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Confronting Sexual Shame

By , 19, Contributor Originally Published: April 13, 2017 Revised: April 13, 2017

If you participated in an abstinence-based sex education program like I did, it’s possible you’ve had a lesson that involved a confusing analogy comparing a person who has had sex to some sort of “tarnished” object: a licked cupcake, a used piece of tape, a chewed stick of gum, and the list goes on. Maybe your lessons were not as extreme, but you were still taught that abstinence is necessary to preserve your “purity” or “virginity,” both concepts that directly suggest that after being sexually active you have lost some tangible essence of yourself, that you are less than you were before.

This message is usually backed by good intention; becoming sexually active presents its own set of risks and responsibilities that ought to be taken seriously. Abstinence is not an unworthy goal for a young person to have, nor an inappropriate choice to encourage during sex education. However, messages like these can shame teens who are sexually active and don’t adequately equip us with the facts and information we need to competently navigate decisions regarding our own sexuality.

You basically have to “reprogram” yourself by rediscovering sex and pleasure on your own terms, and it’s going to take some time.

The Consequences of Shame

The teenage years are generally when we begin to become aware of our sexuality and attraction (or lack thereof, which is perfectly normal too). Sorting through these feelings is already complicated enough. Add to the equation conflicting messages from a society that promotes sex as the be-all-end-all but still tiptoes around talking about it frankly, as well as shame-driven messages from misinformed abstinence-only programs that suggests sex is something dirty or wrong, and the result is a confusing and toxic concoction. So, it is not hard to believe that many people, teenagers and adults alike, experience intense feelings of guilt after being sexual.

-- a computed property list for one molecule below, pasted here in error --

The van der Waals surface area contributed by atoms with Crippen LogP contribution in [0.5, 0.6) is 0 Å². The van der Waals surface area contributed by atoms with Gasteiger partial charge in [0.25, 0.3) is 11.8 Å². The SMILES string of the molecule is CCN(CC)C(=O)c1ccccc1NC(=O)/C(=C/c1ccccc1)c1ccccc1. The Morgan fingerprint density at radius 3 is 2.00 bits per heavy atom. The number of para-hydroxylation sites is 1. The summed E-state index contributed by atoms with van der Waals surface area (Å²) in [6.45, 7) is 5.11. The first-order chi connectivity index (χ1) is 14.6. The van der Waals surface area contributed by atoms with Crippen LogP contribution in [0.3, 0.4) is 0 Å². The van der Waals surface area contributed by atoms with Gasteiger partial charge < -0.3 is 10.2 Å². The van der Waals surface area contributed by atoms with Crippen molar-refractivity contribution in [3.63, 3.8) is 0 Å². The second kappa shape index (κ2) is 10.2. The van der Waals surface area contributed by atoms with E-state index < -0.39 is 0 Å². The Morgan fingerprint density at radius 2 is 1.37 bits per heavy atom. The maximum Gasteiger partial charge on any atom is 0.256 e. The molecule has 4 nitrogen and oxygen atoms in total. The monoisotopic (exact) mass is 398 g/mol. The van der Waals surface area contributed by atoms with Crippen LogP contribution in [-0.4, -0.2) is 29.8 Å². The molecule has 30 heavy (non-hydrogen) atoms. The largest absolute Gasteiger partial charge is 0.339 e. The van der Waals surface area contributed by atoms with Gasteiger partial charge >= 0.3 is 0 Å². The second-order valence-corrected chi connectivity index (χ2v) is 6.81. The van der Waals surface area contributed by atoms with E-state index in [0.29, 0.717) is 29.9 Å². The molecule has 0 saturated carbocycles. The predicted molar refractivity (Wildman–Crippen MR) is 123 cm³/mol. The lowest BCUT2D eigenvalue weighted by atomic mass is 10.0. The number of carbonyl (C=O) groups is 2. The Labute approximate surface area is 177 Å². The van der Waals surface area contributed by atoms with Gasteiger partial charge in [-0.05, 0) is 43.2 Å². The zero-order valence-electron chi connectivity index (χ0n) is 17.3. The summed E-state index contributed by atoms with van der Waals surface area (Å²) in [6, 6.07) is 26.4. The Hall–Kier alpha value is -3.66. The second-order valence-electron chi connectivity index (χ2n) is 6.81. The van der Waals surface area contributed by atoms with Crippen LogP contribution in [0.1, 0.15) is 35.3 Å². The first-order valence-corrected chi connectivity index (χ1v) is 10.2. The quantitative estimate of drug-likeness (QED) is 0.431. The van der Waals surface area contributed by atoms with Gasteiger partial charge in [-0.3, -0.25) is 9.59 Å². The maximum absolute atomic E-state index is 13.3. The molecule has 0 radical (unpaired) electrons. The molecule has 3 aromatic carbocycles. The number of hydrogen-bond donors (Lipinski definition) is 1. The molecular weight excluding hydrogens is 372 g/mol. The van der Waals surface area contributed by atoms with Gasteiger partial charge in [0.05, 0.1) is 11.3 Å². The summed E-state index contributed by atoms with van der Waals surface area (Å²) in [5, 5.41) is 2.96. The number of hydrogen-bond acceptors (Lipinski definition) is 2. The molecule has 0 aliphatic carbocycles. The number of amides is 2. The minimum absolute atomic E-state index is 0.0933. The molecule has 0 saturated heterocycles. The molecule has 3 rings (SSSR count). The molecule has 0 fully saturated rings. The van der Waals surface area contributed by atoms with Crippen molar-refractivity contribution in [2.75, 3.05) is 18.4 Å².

My own initial exploration in sexuality was laden with guilt, frustration and tears. But not because I was being sexual when I didn’t want to be, as you might expect. On the contrary, I felt ashamed that I did want to be sexual. I was raised in a religious environment that preached highly conservative sexual ideals. I was taught that sex was intended strictly for married couples. Virginity was something to be treasured and protected at all costs. Masturbation was only rarely mentioned in hushed and awkward tones that conveyed the disgraceful and sinful nature of it all. It was under these conditions that sex and pleasure, things that should have been an exciting part of growing up, became a stifling emotional burden in my life. But this is not how the story ends.

Confrontation and Liberation

Turns out, you can’t rely on people to just hand you all the answers you need—an unfortunate realization, sure, but also an inevitable one that eventually led to a great deal of personal growth. If I wanted to stop feeling miserable and confused, it was up to me to find the answers. Luckily, there are great online sex education resources for teens; you just have to look for them. This involved a lot of research and hard questions like, “Do I feel guilty because of something I believe or because of something people tell me I’m supposed to believe?” By confronting the misconceptions I had been taught and educating myself properly, I developed my own beliefs and made informed decisions about my sexuality.

Keep in mind, brains are kind of like computers. When you experience guilt immediately after sexual pleasure, your brain has been programmed to connect sex and guilt. So, even when you logically know that those ideas about sex that made you feel guilty in the first place aren’t true, the feeling can persist. You basically have to “reprogram” yourself by rediscovering sex and pleasure on your own terms, and it’s going to take some time.

Pace Yourself

The good news is there is absolutely no rush. Whether you are reprogramming by yourself (and by yourself is a great place to start) or with a partner, make sure to move at your own pace. Most importantly, whether you choose to remain abstinent or to become sexually active—or anywhere in-between—make sure it’s because it’s what you want for yourself. And with that, I leave you with the words I wish someone had said to me a long time ago: you have nothing to be ashamed of.

*Bean Larson is a contributor who lives in Texas.

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